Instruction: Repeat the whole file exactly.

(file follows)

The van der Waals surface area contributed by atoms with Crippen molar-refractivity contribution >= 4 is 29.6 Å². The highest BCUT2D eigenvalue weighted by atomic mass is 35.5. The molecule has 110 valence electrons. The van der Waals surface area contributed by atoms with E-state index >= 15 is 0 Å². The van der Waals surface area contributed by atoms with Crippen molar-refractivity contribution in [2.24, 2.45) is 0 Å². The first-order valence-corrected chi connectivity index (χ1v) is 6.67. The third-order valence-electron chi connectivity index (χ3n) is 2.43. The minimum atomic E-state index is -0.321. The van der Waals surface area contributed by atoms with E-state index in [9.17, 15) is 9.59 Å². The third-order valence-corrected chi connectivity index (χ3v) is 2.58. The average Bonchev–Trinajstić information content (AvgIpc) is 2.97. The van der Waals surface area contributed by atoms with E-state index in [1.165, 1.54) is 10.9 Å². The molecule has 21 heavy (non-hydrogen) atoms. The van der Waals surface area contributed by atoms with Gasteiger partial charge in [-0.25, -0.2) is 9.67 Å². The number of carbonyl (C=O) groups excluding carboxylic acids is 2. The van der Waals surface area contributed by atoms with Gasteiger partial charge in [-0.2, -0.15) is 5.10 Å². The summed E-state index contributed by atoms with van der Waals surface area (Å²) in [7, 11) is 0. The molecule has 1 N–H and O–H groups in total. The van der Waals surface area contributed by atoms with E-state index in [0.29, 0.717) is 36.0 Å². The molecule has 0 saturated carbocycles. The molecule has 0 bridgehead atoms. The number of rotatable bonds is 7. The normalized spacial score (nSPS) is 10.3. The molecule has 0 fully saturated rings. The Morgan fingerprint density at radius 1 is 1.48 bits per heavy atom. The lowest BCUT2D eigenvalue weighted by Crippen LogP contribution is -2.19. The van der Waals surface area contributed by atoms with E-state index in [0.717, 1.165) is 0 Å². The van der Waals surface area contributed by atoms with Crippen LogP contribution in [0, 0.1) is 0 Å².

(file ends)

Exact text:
The van der Waals surface area contributed by atoms with Crippen molar-refractivity contribution >= 4 is 29.6 Å². The highest BCUT2D eigenvalue weighted by atomic mass is 35.5. The molecule has 110 valence electrons. The van der Waals surface area contributed by atoms with E-state index >= 15 is 0 Å². The van der Waals surface area contributed by atoms with Crippen molar-refractivity contribution in [2.24, 2.45) is 0 Å². The first-order valence-corrected chi connectivity index (χ1v) is 6.67. The third-order valence-electron chi connectivity index (χ3n) is 2.43. The minimum atomic E-state index is -0.321. The van der Waals surface area contributed by atoms with E-state index in [9.17, 15) is 9.59 Å². The third-order valence-corrected chi connectivity index (χ3v) is 2.58. The average Bonchev–Trinajstić information content (AvgIpc) is 2.97. The van der Waals surface area contributed by atoms with E-state index in [1.165, 1.54) is 10.9 Å². The molecule has 21 heavy (non-hydrogen) atoms. The van der Waals surface area contributed by atoms with Gasteiger partial charge in [-0.25, -0.2) is 9.67 Å². The number of carbonyl (C=O) groups excluding carboxylic acids is 2. The van der Waals surface area contributed by atoms with Gasteiger partial charge in [-0.2, -0.15) is 5.10 Å². The summed E-state index contributed by atoms with van der Waals surface area (Å²) in [7, 11) is 0. The molecule has 1 N–H and O–H groups in total. The van der Waals surface area contributed by atoms with E-state index in [0.29, 0.717) is 36.0 Å². The molecule has 0 saturated carbocycles. The molecule has 0 bridgehead atoms. The number of rotatable bonds is 7. The normalized spacial score (nSPS) is 10.3. The molecule has 0 fully saturated rings. The Morgan fingerprint density at radius 1 is 1.48 bits per heavy atom. The lowest BCUT2D eigenvalue weighted by Crippen LogP contribution is -2.19. The van der Waals surface area contributed by atoms with E-state index in [0.717, 1.165) is 0 Å². The van der Waals surface area contributed by atoms with Crippen LogP contribution in [0, 0.1) is 0 Å².